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Evaluation of Tumor Hypoxic Fraction Using Serial Volumetric Imaging During Radiation Therapy

A Chvetsov

A Chvetsov, University of Washington, Seattle, Washington


SU-F-T-685 (Sunday, July 31, 2016) 3:00 PM - 6:00 PM Room: Exhibit Hall

Purpose: To develop a tumor response model which could be uses to compute tumor hypoxic fraction using serial volumetric tumor imaging. This algorithm may be used for treatment response assessment and also for guidance of more expensive PET imaging of hypoxia.

Methods: Previously developed two-level cell population tumor response model was modified to include a third cell level describing hypoxic and necrotic cells. This third level was considered constant value during radiotherapy treatment; therefore, inclusion additional parameter did not compromise stability of model fitting to imaging data. Fitting the model to serial volumetric imaging data was performed using a least squares objective function and simulated annealing algorithm. The problem of reconstruction of radiobiological parameters from serial imaging data was considered as inverse ill-posed problem described by the Fredholm integral equation of the first kind. Variational regularization was used to stabilize solutions.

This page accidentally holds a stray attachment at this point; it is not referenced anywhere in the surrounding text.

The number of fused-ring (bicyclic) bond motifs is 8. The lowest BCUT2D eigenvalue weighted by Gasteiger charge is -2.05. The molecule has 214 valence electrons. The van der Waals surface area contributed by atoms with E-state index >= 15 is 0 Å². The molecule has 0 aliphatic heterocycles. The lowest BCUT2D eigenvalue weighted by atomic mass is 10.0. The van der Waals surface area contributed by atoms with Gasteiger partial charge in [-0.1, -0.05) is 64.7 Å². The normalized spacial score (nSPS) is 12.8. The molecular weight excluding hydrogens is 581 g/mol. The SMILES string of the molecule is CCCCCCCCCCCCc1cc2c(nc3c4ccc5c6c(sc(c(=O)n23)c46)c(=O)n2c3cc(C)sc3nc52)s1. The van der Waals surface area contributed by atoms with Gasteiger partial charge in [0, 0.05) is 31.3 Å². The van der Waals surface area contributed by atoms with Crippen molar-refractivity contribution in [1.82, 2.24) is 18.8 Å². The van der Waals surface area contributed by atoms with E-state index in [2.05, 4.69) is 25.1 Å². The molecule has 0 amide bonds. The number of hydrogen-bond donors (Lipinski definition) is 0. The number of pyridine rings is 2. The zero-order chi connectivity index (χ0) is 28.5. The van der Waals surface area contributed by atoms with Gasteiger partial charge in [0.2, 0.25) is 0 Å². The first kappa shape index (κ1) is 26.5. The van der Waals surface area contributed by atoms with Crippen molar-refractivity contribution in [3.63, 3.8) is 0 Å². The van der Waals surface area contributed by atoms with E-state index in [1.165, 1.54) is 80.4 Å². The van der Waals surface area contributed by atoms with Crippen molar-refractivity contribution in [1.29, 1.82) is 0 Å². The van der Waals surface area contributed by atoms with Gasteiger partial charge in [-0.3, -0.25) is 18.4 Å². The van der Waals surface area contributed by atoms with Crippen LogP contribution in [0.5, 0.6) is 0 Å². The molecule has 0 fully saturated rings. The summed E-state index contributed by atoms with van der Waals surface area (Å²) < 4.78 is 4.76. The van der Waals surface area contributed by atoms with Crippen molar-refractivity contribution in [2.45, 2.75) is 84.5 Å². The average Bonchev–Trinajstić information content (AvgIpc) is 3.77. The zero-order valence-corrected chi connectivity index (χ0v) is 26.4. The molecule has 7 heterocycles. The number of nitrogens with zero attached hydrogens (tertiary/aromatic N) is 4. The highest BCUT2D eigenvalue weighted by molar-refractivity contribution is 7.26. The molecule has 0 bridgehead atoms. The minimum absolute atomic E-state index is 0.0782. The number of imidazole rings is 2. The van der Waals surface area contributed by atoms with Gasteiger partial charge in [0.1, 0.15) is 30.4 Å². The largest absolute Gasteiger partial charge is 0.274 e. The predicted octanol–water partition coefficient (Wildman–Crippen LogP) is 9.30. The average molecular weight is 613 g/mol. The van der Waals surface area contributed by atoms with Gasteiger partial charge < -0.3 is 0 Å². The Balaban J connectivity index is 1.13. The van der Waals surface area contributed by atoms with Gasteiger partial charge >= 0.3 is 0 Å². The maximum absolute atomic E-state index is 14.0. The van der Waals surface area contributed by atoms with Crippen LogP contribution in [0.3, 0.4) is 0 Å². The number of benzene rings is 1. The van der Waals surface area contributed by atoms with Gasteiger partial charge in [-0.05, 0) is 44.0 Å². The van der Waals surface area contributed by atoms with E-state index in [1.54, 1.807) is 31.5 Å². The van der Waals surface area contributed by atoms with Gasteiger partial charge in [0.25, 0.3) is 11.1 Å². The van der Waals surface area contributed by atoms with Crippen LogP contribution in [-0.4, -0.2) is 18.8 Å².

Results: To evaluate performance of the algorithm, we used a set of serial CT imaging data on tumor-volume for 14 head and neck cancer patients. The hypoxic fractions were reconstructed for each patient and the distribution of hypoxic fractions was compared to the distribution of initial hypoxic fractions previously measured using histograph. The measured and reconstructed from imaging data distributions of hypoxic fractions are in good agreement. The reconstructed distribution of cell surviving fraction was also in better agreement with in vitro data than previously obtained using the two-level cell population model.

Conclusion:Our results indicate that it is possible to evaluate the initial hypoxic tumor fraction using serial volumetric imaging and a tumor response model. This algorithm can be used for treatment response assessment and guidance of more expensive PET imaging.

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